7. Do people Resist Concern for Low-Status Men?
Yes. Expressing concern about women is much more profitable and popular.
8. Do Women Lead Differently from Men?
Women leaders and men leaders show little difference in concern for low-status men. See, e.g. Through the Labyrinth: the truth about how women become leaders.
9. Do Organizations Compromise the Lives of Low-Status Men?
Yes. About twelve times as many men die from workplace fatalities as do women.
10. How Do Some Men Find Their Way Through the Labyrinth?
11. How Good Are Ordinary Men and What Does Their Future Hold?
Ordinary men are wonderful. Everyone should love and cherish them. Unfortunately, without good leadership, their future and the future of civilization is grim.
Conclusion: When you see the above book written, the teachings of Buddha have prevailed, a new era of leadership has finally arrived, and the world has moved beyond the cycle of women and men being reborn as each other.
* * * * *
- social context of the heroism of Bill Evans and Torpedo Squadron 8
- crude peasant challenges King Solomon on ordinary men’s position
- contempt for men’s welfare and biological paternity in legal action
 Eagly & Mladinic (1994) p. 2.
 Id. pp. 13, 21. The introduction to this paper ends with a warning against deviant interpretation of the scholarly facts:
To forewarn readers about these implications, we note that the especially positive evaluation of women that we discovered in our and others’ research findings does not mean that the millennium has arrived for women.
In further psychological research, Hosado & Stone (2000) p. 1293 concluded, “the present study showed that men and women are still believed to be different from each other on a number of attributes.” That suggests a need for more gender education. But id. also found evidence that gender education is having an effect:
Although the content of gender stereotypes seems to have remained unchanged over the years, the value attached to stereotypic gender traits seems to be changing. More specifically, a greater number of unfavorable attributes were used to describe men than women, thereby creating a more negative masculine stereotype.
Subsequent research has pointed to the value of exploring how women are affected by “the perils of ‘positive’ prejudice toward women.” Glick & Fiske (2011).
 Quotes from bookjacket of Eagly & Carli (2007).
 On moving forward with Biosocial Interactionist Theory, see Eagly & Wood (2013) pp. 553-5.
 Zerjal et al. (2003). Worldwide, 0.5% of persons are lineal descendants of Genghis Khan. Id. Razib Khan provides a good review of this work. While the study directly concerns male descendants, the share of female descendants probably is close to the share of male descendants. Subsequent genetic research has found genetic signatures of over 100 events of population-level genetic admixtures. Hellenthal et al. (2014).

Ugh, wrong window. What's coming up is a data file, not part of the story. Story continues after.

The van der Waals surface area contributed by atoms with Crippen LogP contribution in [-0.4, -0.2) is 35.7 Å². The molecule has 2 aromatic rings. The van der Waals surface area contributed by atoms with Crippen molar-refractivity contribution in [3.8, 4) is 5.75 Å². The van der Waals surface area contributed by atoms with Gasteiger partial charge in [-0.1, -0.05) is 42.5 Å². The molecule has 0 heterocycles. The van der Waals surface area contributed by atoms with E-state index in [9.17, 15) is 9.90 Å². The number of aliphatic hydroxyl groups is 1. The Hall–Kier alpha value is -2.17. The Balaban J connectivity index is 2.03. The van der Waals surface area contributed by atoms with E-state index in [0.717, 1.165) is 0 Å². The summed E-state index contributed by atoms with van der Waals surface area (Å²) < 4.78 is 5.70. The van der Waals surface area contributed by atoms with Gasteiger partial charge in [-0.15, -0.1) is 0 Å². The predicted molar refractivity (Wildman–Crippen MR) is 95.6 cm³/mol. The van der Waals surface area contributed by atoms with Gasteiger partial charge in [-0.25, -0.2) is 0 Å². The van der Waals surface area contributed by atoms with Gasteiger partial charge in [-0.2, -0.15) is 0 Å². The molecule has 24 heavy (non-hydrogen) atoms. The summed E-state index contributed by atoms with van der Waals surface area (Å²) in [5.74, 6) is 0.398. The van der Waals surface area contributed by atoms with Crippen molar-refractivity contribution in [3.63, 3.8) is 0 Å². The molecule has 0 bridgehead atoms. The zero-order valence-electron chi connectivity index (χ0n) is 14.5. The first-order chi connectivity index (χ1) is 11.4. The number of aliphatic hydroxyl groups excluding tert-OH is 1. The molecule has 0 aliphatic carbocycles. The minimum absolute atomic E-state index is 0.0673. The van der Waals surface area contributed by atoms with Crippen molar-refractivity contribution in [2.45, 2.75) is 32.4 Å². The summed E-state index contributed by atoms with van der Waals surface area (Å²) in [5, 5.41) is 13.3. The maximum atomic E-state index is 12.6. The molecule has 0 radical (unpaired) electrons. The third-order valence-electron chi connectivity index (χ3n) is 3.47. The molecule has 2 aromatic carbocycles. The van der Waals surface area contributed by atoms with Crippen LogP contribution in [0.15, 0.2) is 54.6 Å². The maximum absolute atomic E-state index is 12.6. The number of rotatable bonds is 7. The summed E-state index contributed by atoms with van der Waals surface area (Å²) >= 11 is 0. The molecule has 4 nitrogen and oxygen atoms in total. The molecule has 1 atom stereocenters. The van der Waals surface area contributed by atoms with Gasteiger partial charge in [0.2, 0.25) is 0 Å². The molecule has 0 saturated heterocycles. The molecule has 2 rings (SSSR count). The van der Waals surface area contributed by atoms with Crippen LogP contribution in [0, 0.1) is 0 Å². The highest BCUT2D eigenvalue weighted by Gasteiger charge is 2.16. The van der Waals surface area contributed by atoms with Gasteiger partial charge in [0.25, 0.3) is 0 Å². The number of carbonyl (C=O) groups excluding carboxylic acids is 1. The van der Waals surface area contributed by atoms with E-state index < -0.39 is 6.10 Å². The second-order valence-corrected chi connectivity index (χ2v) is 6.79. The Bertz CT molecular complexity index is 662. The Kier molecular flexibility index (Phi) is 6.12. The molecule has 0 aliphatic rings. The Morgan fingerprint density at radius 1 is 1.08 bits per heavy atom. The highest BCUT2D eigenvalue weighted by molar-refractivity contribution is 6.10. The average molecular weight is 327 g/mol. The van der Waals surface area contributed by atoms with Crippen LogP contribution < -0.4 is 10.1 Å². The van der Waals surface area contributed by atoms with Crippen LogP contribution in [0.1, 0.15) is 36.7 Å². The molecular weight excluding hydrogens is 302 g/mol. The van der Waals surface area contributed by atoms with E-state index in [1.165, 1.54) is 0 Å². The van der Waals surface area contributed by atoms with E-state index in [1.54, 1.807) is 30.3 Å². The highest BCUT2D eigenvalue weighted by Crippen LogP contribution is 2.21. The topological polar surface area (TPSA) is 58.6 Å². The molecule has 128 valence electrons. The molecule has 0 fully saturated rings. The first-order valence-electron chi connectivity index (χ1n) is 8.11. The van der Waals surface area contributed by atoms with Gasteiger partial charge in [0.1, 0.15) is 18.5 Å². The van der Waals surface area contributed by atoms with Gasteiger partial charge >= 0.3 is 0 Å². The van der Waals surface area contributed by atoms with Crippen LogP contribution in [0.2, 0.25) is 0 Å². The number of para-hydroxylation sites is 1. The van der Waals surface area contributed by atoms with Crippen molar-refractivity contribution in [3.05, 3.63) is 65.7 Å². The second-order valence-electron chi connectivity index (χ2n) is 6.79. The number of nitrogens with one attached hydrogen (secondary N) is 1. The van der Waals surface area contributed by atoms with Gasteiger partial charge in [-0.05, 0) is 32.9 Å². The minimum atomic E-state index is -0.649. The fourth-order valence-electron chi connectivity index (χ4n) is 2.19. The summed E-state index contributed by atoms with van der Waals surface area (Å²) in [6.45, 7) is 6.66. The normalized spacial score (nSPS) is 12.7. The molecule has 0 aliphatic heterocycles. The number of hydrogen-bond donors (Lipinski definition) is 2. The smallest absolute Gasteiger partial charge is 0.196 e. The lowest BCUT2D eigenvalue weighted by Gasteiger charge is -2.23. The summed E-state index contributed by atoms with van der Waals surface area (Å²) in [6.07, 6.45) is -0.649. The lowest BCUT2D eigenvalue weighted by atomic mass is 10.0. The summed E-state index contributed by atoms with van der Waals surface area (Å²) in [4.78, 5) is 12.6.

U.S. Bureau of Labor Statistics, Census of Fatal Occupational Injuries (CFOI), All-worker profile, 2003-2012.
 The above eleven chapters are based on the eleven chapters in Eagly & Carli (2007):
- Is There Still a Glass Ceiling?
- Where Are the Women Leaders?
- Are Men Natural Leaders?
- Do Family Responsibilities Hold Women Back?
- Is Discrimination Still a Problem?
- What Is the Psychology of Prejudice Toward Female Leaders?
- Do People Resist Women’s Leadership?
- Do Women Lead Differently from Men?
- Do Organizations Compromise Women’s Leadership?
- How Do Some Women Find Their Way Through the Labyrinth?
- How Good Are Women Leaders and What Does Their Future Hold?
Eagly, Alice H., and Linda Lorene Carli. 2007. Through the labyrinth: the truth about how women become leaders. Boston, Mass: Harvard Business School Press.
Eagly, Alice H., and Antonio Mladinic. 1994. “Are People Prejudiced Against Women? Some Answers From Research on Attitudes, Gender Stereotypes, and Judgments of Competence.” European Review of Social Psychology. 5 (1): 1-35.
Eagly, Alice H., and Wendy Wood. 2013. “Feminism and Evolutionary Psychology: Moving Forward.” Sex Roles. 69 (9-10): 549-556.
Glick, Peter, and Susan T. Fiske. 2011. “Ambivalent Sexism Revisited.” Psychology of Women Quarterly. 35 (3): 530-535.
Hellenthal, Garrett, George B. J. Busby, Gavin Band, James F. Wilson, Cristian Capelli, Daniel Falush, and Simon Myers. 2014, “A Genetic Atlas of Human Admixture History.” Science 343 (6172), 747-751. DOI:10.1126/science.1243518
Hosoda Megumi, and Dianna L Stone. 2000. “Current gender stereotypes and their evaluative content.” Perceptual and Motor Skills. 90 (3): 1283-94.
Zerjal, Tatiana, Xue, Yali, Bertorelle, Giorgio, Wells, R. Spencer, Bao, Weidong, Zhu, Suling, Qamar, Raheel, et al. 2003. “The Genetic Legacy of the Mongols.” American Journal of Human Genetics. 72 (3): 717-21.